x
Breaking News
More () »

Video shows impacts from oil spill as crews complete Golden Ray section six cut

The Coastal Health District is advising the public to stay alert for oil in the water and on the sand.

ST. SIMONS ISLAND, Ga. — A beach advisory has been issued for Jekyll Island and St. Simons Island after a significant oil spill occurred Saturday during the cutting of section six of the Golden Ray wreck.

Crews are at the site working to clear up oil that has washed up on the beach from the wreck.

Much of the oil was washed away during high tide, according to Captain Andy Jones, though he said it was unclear to where it was washed.

On Saturday, multiple mitigation strategies were deployed inside and outside the Environmental Protection Barrier. The oil on the beach was about five to 10 feet wide in very patchy spots.

Credit: First Coast News

The US Coast Guard told First Coast News that they will have about 40-50 people working to start the cleanup process on Sunday. The clumps of oil expanded across dozens of blocks along the beach.

“It may take hours, but we are planning on watching this the entire day. We’ll also be reassessing other areas of the sound and Jekkyl Island just in case any of the discharge that escaped the area and went out to sea, if it comes back with the tide, we’ll be ready to identify where it is and use similar techniques to remove it," said Michael Himes with the US Coast Guard said Saturday.

As responders with the St. Simons Sound Incident Unified Command continue to use multiple mitigation measures to contain any pollutants, the Coastal Health District is advising the public to stay alert for oil in the water and on the sand.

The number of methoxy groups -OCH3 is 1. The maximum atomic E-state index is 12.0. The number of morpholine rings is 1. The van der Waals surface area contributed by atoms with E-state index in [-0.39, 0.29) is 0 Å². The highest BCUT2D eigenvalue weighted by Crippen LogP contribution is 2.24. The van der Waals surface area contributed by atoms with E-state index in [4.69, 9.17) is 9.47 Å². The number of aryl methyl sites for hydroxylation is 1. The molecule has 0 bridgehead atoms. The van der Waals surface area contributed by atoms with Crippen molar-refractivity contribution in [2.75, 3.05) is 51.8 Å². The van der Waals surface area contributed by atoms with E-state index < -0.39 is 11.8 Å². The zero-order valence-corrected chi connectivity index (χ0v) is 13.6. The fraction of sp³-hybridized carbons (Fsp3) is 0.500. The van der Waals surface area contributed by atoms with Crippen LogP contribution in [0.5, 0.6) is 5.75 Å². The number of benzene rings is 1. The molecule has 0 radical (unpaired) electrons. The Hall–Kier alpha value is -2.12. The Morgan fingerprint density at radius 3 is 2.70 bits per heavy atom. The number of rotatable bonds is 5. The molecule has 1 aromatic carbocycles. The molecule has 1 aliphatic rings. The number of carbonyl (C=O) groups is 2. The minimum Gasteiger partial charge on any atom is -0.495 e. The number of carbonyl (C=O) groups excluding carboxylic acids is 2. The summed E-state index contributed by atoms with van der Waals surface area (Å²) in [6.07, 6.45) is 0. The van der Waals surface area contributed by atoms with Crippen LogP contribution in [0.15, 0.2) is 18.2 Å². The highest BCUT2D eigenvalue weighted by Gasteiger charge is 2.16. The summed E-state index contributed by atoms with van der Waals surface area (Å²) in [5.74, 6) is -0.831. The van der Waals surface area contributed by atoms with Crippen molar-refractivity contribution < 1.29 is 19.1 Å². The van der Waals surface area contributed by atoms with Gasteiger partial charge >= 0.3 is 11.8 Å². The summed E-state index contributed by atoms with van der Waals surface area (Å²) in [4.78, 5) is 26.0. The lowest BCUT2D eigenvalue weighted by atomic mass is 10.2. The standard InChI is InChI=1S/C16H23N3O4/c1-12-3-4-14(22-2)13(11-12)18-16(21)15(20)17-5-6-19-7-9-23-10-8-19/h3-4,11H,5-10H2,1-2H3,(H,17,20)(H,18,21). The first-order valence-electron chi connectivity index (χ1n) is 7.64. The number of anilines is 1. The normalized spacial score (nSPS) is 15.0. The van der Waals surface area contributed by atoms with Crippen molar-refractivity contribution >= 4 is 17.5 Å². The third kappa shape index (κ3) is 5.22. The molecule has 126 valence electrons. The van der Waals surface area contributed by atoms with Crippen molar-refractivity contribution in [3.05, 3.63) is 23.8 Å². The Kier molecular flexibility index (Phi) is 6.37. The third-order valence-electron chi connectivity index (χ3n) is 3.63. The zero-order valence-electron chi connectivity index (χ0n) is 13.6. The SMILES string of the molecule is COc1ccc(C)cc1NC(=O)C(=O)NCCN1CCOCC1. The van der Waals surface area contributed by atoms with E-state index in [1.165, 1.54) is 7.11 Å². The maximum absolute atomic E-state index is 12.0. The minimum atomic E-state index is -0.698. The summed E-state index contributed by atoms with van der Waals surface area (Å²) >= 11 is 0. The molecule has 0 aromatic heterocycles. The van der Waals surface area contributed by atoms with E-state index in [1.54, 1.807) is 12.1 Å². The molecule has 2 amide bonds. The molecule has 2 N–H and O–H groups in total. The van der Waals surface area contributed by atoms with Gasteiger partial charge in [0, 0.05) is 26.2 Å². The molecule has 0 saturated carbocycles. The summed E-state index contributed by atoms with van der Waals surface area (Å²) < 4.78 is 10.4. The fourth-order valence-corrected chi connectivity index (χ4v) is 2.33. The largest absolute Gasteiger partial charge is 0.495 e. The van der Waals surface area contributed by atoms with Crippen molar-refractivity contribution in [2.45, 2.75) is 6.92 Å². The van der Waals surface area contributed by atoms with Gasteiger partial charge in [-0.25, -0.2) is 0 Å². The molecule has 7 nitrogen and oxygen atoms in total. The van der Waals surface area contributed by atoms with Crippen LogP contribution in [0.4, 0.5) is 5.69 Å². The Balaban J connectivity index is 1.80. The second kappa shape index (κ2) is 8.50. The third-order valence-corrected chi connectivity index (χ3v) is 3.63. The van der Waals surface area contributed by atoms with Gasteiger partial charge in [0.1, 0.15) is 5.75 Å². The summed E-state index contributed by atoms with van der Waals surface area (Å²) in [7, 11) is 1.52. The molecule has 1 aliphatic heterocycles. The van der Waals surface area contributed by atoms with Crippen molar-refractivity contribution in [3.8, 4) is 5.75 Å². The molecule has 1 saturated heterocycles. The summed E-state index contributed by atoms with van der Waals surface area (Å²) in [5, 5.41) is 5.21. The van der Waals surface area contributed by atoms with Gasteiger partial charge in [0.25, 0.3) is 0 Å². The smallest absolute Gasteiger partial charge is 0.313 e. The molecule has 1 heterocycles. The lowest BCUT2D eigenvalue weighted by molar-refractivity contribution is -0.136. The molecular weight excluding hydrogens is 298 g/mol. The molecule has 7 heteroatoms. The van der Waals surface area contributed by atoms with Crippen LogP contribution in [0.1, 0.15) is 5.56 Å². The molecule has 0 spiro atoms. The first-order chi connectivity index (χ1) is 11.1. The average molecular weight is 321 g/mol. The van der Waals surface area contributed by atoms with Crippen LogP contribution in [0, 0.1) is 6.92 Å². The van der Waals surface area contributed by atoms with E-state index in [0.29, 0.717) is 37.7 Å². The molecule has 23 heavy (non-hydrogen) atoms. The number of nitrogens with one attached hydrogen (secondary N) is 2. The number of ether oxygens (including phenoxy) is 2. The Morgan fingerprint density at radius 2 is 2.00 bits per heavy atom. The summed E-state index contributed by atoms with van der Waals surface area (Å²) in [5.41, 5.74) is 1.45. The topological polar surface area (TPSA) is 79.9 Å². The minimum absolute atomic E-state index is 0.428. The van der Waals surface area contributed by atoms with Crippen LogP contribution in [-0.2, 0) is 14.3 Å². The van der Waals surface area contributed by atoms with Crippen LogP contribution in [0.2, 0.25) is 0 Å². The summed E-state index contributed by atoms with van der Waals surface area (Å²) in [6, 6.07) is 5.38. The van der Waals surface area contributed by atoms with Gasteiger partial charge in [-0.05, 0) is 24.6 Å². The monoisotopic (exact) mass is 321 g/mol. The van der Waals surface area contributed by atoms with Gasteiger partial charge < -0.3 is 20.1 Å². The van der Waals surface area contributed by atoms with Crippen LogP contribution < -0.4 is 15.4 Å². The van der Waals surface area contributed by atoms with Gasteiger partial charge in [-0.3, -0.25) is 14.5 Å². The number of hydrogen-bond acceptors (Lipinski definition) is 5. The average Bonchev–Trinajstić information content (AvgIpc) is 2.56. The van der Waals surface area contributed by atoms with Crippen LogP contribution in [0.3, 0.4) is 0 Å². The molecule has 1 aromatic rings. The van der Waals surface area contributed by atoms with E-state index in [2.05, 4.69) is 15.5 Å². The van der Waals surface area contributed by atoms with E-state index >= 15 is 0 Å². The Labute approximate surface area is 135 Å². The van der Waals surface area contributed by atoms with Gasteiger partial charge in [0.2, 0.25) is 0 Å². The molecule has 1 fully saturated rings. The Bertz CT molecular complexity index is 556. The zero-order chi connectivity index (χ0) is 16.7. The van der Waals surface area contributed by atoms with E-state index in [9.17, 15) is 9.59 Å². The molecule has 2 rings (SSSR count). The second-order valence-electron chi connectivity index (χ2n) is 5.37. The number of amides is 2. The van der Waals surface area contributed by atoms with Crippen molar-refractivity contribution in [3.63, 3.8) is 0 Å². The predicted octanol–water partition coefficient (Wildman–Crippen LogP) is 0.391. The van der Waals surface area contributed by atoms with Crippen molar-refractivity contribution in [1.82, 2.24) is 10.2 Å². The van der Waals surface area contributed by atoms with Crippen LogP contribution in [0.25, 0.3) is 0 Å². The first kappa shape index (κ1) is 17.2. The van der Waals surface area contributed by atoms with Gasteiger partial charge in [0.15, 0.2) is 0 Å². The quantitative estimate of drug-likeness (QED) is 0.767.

If you step on a tarball or get oil on your skin, wash off the oil with soap and clean water. There is no need to use harsh detergents, solvents or other chemicals to wash oil from skin or clothing – these could be harmful to you, officials said.

Credit: First Coast News

“We have all assets deployed and are moving quickly to contain any dense oil which migrated beyond the EPB with the shifting tides,” said Incident Commander Chris Graff of Gallagher Marine Systems. “Our people have trained and equipment is prepared to ensure the protection of the people and environment of St. Simons Sound.”

Shoreline teams are actively surveying beaches along St. Simons Island and Jekyll Island and clean-up teams are standing by to quickly respond to any affected areas.

If you encounter residual oil on the shoreline or in the water, please call the National Response Center hotline at (800) 424-8802.

Individuals are urged not to swim or fish in an area with a visible oil sheen.